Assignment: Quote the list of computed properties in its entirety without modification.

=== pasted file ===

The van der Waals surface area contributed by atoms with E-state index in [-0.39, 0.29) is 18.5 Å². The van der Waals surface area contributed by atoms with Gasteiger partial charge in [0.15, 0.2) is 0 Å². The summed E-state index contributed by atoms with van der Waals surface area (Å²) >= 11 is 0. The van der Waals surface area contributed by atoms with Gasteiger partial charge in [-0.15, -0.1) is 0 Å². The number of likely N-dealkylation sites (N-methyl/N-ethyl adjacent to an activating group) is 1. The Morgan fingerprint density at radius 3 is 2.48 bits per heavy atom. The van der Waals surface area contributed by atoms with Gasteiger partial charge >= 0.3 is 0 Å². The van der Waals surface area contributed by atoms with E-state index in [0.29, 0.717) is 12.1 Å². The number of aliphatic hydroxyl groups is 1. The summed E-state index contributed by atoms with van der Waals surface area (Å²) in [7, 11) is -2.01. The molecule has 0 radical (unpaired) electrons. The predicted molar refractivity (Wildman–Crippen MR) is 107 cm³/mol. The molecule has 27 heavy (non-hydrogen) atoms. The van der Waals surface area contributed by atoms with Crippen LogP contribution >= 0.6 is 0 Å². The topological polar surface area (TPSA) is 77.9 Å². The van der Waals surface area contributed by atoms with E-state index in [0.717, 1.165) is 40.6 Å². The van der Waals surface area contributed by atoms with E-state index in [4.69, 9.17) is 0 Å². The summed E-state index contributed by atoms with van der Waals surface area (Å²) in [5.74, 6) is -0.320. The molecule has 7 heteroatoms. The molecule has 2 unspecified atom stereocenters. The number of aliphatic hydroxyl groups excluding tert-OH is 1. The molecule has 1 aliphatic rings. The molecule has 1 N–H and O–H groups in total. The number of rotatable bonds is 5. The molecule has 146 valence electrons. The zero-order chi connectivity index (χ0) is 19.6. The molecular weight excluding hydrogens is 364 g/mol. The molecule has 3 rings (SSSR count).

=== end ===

The van der Waals surface area contributed by atoms with E-state index in [-0.39, 0.29) is 18.5 Å². The van der Waals surface area contributed by atoms with Gasteiger partial charge in [0.15, 0.2) is 0 Å². The summed E-state index contributed by atoms with van der Waals surface area (Å²) >= 11 is 0. The van der Waals surface area contributed by atoms with Gasteiger partial charge in [-0.15, -0.1) is 0 Å². The number of likely N-dealkylation sites (N-methyl/N-ethyl adjacent to an activating group) is 1. The Morgan fingerprint density at radius 3 is 2.48 bits per heavy atom. The van der Waals surface area contributed by atoms with Gasteiger partial charge >= 0.3 is 0 Å². The van der Waals surface area contributed by atoms with E-state index in [0.29, 0.717) is 12.1 Å². The number of aliphatic hydroxyl groups is 1. The summed E-state index contributed by atoms with van der Waals surface area (Å²) in [7, 11) is -2.01. The molecule has 0 radical (unpaired) electrons. The predicted molar refractivity (Wildman–Crippen MR) is 107 cm³/mol. The molecule has 27 heavy (non-hydrogen) atoms. The van der Waals surface area contributed by atoms with Crippen LogP contribution >= 0.6 is 0 Å². The topological polar surface area (TPSA) is 77.9 Å². The van der Waals surface area contributed by atoms with E-state index in [0.717, 1.165) is 40.6 Å². The van der Waals surface area contributed by atoms with E-state index in [4.69, 9.17) is 0 Å². The summed E-state index contributed by atoms with van der Waals surface area (Å²) in [5.74, 6) is -0.320. The molecule has 7 heteroatoms. The molecule has 2 unspecified atom stereocenters. The number of aliphatic hydroxyl groups excluding tert-OH is 1. The molecule has 1 aliphatic rings. The molecule has 1 N–H and O–H groups in total. The number of rotatable bonds is 5. The molecule has 146 valence electrons. The zero-order chi connectivity index (χ0) is 19.6. The molecular weight excluding hydrogens is 364 g/mol. The molecule has 3 rings (SSSR count).